Editor’s note: This post has been updated to reflect additional endorsements.

Here come the judges.

With several contested races in the state’s 30th judicial district, it’s time to take a closer look at who wants your vote come the Nov. 6 midterm elections.

Keep in mind that these are nonpartisan judicial races, which can make it tricky to determine where a potential justice lies on the ideological spectrum.

To see who will appear on your ballot, Jefferson County Clerk’s Office offers an online sample ballot based on your home address. (Note that the judicial ballot is on page two.)

All listed candidates appear on the Kentucky Secretary of State’s election website.

District Judge

The most crowded field by far, Louisville’s 30th judicial district will feature 20 candidates running across 17 divisions on the Nov. 6 ballot.

Here are the candidates listed by division:

1st Division

Annette Karem

First elected to the bench in 2006, Judge Annette Karem is running for a third term. Karem courted controversy early in her judicial career over a spat with an attorney presenting a case in her courtroom. Karem recently enjoyed a large bump in her “general satisfaction” rating among attorneys who have tried cases before her, according to the Louisville Bar Association’s 2016 judicial evaluation. That LBA evaluation saw her rating jump to 77 percent that year from 54 percent in 2014.

Endorsements: United Auto Workers, Courier Journal, Jefferson County Teachers Association, Fraternal Order of Police Criminal Justice Committee

2nd Division

Amber B. Wolf

Perhaps most well known outside of Louisville for her viral fame following a 2016 interaction with a female defendant booked into Louisville Metro Corrections without a jumpsuit or feminine hygiene products, Wolf worked at one time as a public defender in Jefferson County and was first elected to the District Court bench in 2014.

Endorsements: United Auto Workers, Teamsters Local 89, International Brotherhood of Electrical Workers

3rd Division

Tracy Davis

The founder of Legal Solutions Group, Davis’ campaign website describes her experience with a variety of issues in both family and criminal law. Davis advanced in the May 2018 primary with 33 percent of the vote, finishing in second place. “Bringing compassion and temperance to the bench by ruling on a case-by-case basis” is high-priority, Davis told the Courier-Journal. “Too many get shuffled through the cracks and end up in jail due to lack of finances, mental health issues, and addiction.” Davis’ campaign website lists her experience with a wide variety of cases, from child support and divorce to drug possession charges, stalking and DUIs. The site also touts Davis’ funding of her legal education with scholarship funds and savings, claiming to have never taken a single loan in pursuit of her degree.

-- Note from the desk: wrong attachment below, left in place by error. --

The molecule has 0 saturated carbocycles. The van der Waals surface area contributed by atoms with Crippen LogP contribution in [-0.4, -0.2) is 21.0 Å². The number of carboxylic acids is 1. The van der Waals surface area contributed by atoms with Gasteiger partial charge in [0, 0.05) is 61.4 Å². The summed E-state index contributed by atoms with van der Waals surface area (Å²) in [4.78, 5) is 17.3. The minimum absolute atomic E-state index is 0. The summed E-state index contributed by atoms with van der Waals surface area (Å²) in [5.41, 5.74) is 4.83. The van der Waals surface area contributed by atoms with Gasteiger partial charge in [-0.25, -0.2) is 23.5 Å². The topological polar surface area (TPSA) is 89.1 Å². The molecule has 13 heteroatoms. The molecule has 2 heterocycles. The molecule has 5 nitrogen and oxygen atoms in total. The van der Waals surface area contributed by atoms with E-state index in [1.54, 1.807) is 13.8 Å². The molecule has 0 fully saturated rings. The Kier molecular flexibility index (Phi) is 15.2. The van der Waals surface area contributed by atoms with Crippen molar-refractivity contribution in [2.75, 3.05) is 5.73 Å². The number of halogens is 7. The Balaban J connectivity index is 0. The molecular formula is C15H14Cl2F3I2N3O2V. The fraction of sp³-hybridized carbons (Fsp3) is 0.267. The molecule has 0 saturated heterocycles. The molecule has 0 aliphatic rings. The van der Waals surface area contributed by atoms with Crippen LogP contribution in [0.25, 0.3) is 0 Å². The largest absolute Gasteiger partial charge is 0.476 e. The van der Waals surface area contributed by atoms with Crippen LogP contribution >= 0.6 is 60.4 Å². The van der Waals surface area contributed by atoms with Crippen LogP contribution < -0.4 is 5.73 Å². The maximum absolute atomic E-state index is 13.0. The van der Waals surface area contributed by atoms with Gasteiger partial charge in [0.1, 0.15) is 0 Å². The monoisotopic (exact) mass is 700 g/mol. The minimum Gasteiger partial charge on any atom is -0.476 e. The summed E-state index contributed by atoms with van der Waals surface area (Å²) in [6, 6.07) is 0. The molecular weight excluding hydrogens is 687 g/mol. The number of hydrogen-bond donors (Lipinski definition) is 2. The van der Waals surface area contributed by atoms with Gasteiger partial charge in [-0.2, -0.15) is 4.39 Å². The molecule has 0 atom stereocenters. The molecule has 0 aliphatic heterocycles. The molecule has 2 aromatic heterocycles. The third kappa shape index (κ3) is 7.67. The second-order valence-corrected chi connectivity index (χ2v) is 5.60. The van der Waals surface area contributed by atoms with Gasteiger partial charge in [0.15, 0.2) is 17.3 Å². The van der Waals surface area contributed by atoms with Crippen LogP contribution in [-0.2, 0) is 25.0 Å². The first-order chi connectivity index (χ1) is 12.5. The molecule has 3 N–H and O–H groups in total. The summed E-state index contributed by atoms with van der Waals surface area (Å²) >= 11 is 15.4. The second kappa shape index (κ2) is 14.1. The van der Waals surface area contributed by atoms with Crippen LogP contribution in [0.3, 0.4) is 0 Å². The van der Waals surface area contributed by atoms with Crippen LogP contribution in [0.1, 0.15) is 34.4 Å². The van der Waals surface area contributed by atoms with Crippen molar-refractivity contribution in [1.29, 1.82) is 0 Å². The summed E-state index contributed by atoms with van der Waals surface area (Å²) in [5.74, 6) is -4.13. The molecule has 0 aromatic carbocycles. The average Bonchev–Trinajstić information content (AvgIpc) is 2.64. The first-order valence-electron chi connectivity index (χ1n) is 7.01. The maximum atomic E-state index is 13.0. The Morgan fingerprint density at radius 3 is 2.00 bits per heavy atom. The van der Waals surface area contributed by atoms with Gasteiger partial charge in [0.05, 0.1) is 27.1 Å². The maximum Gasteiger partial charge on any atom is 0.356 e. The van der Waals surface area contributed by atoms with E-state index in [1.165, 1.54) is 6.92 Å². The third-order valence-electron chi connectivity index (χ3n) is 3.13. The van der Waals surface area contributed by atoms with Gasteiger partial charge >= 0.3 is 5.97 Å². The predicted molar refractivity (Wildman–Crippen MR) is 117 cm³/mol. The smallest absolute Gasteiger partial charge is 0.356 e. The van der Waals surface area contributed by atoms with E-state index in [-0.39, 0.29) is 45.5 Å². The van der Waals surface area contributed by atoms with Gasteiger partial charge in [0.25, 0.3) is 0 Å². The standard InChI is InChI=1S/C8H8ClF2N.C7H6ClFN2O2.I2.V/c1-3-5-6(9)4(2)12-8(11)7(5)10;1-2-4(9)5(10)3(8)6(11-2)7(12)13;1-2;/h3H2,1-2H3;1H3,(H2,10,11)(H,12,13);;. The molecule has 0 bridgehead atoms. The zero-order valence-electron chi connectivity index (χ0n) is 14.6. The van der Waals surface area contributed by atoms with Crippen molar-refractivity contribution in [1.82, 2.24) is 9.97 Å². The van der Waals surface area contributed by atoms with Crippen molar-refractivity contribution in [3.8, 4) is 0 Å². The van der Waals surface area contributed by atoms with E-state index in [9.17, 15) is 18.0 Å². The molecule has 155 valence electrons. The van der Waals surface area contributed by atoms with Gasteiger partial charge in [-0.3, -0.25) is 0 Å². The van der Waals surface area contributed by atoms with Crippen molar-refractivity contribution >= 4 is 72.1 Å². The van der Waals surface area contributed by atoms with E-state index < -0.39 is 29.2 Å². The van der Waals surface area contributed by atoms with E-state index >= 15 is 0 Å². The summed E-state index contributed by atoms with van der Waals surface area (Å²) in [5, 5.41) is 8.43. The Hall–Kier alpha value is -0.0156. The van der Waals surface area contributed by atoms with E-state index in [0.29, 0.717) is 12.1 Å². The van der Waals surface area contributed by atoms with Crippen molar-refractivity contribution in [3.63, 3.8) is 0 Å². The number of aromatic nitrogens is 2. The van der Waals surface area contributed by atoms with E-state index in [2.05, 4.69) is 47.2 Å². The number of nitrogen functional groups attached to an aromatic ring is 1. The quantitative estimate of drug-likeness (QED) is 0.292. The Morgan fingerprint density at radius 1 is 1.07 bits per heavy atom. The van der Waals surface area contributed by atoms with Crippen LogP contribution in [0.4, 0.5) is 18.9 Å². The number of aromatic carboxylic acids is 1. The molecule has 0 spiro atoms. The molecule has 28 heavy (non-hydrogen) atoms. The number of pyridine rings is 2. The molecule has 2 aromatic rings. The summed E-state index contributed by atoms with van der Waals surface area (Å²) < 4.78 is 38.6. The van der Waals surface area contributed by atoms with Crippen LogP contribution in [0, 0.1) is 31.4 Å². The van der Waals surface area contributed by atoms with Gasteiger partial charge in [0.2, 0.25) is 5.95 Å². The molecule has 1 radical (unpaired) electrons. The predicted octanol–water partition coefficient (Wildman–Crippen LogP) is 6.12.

Endorsements: Fairness Campaign, FOP Corrections Lodge 77, Communication Workers of America Local 3310, IUS-CWA Local 83761, International Brotherhood of Iron Workers 369, Louisville Retired Firefighters, Metropolitan Louisville Women’s Political Caucus, The People’s Campaign, United Food and Commercial Workers Union, United Auto Workers and two local Teamster groups

Kristina Garvey

As the top vote-getter in the 3rd Division primary, Garvey appears to be the candidate to beat; her experience with the Jefferson County Attorney’s Office and a substantially larger campaign fund relative to her opponent make her the likely favorite, in betting terms. In a past life, Garvey was an elementary school teacher and youth sports coach, according to her campaign website, as well as touting her experience with both criminal and civil cases. Louisville “deserves judges with strong character who will work hard both on and off the bench,” it states.

Endorsements: Fraternal Order of Police Metropolitan Lodge #32, Greater Louisville Central Labor Council, River City FOP Lodge 614, Deputy Sheriff’s Lodge 25

4th Division

Todd Hollenbach

The former Kentucky State Treasurer still enjoys name recognition from his tenure in Frankfort working alongside the Democratic administration of Gov. Steve Beshear. Hollenbach was first elected to the 4th Division bench in 2015 and followed in the footsteps of his father who was a judge in Jefferson County in the 1970s. He has said that his 30 years of legal experience, combined with his current tenure as a sitting judge, render him the most qualified candidate for the 4th Division.

Endorsements: Greater Louisville Central Labor Council

Julie Kaelin

Seeking to unseat the entrenched Hollenbach, Kaelin has stressed her commitment to social justice and work as a public defender in her bid for the bench. A quick look at her endorsements suggests a bit of a progressive streak, which could prove crucial to differentiate herself from the incumbent.

Endorsements: Citizens for Better Judges, Fairness Campaign, Louisville Corrections FOP Lodge 77, Louisville Metropolitan FOP Lodge 32, International Brotherhood of Electrical Workers, Metropolitan Louisville Women’s Political Caucus